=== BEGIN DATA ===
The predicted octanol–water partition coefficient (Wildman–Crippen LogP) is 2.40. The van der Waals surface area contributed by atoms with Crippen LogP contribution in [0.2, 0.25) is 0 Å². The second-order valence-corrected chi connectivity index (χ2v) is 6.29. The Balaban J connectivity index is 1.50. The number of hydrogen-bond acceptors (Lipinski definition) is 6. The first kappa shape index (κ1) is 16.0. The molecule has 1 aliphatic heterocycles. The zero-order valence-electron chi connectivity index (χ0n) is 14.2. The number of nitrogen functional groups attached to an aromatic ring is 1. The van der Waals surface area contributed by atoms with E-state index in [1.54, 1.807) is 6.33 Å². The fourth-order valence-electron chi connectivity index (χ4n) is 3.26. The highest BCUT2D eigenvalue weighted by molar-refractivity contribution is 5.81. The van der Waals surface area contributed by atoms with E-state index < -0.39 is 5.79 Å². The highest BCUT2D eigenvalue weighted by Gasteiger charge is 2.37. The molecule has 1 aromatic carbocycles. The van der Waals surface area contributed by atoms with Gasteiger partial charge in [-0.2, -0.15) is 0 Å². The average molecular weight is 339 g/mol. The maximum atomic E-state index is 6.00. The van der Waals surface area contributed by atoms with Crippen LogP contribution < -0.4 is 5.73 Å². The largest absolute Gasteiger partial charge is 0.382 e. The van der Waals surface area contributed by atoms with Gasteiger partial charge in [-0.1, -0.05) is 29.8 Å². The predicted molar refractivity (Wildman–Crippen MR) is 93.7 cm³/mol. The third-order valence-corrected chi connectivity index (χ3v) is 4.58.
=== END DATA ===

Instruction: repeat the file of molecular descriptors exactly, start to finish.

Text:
The predicted octanol–water partition coefficient (Wildman–Crippen LogP) is 2.40. The van der Waals surface area contributed by atoms with Crippen LogP contribution in [0.2, 0.25) is 0 Å². The second-order valence-corrected chi connectivity index (χ2v) is 6.29. The Balaban J connectivity index is 1.50. The number of hydrogen-bond acceptors (Lipinski definition) is 6. The first kappa shape index (κ1) is 16.0. The molecule has 1 aliphatic heterocycles. The zero-order valence-electron chi connectivity index (χ0n) is 14.2. The number of nitrogen functional groups attached to an aromatic ring is 1. The van der Waals surface area contributed by atoms with E-state index in [1.54, 1.807) is 6.33 Å². The fourth-order valence-electron chi connectivity index (χ4n) is 3.26. The highest BCUT2D eigenvalue weighted by molar-refractivity contribution is 5.81. The van der Waals surface area contributed by atoms with E-state index < -0.39 is 5.79 Å². The highest BCUT2D eigenvalue weighted by Gasteiger charge is 2.37. The molecule has 1 aromatic carbocycles. The van der Waals surface area contributed by atoms with Gasteiger partial charge in [-0.2, -0.15) is 0 Å². The average molecular weight is 339 g/mol. The maximum atomic E-state index is 6.00. The van der Waals surface area contributed by atoms with Crippen LogP contribution < -0.4 is 5.73 Å². The largest absolute Gasteiger partial charge is 0.382 e. The van der Waals surface area contributed by atoms with Gasteiger partial charge in [-0.1, -0.05) is 29.8 Å². The predicted molar refractivity (Wildman–Crippen MR) is 93.7 cm³/mol. The third-order valence-corrected chi connectivity index (χ3v) is 4.58.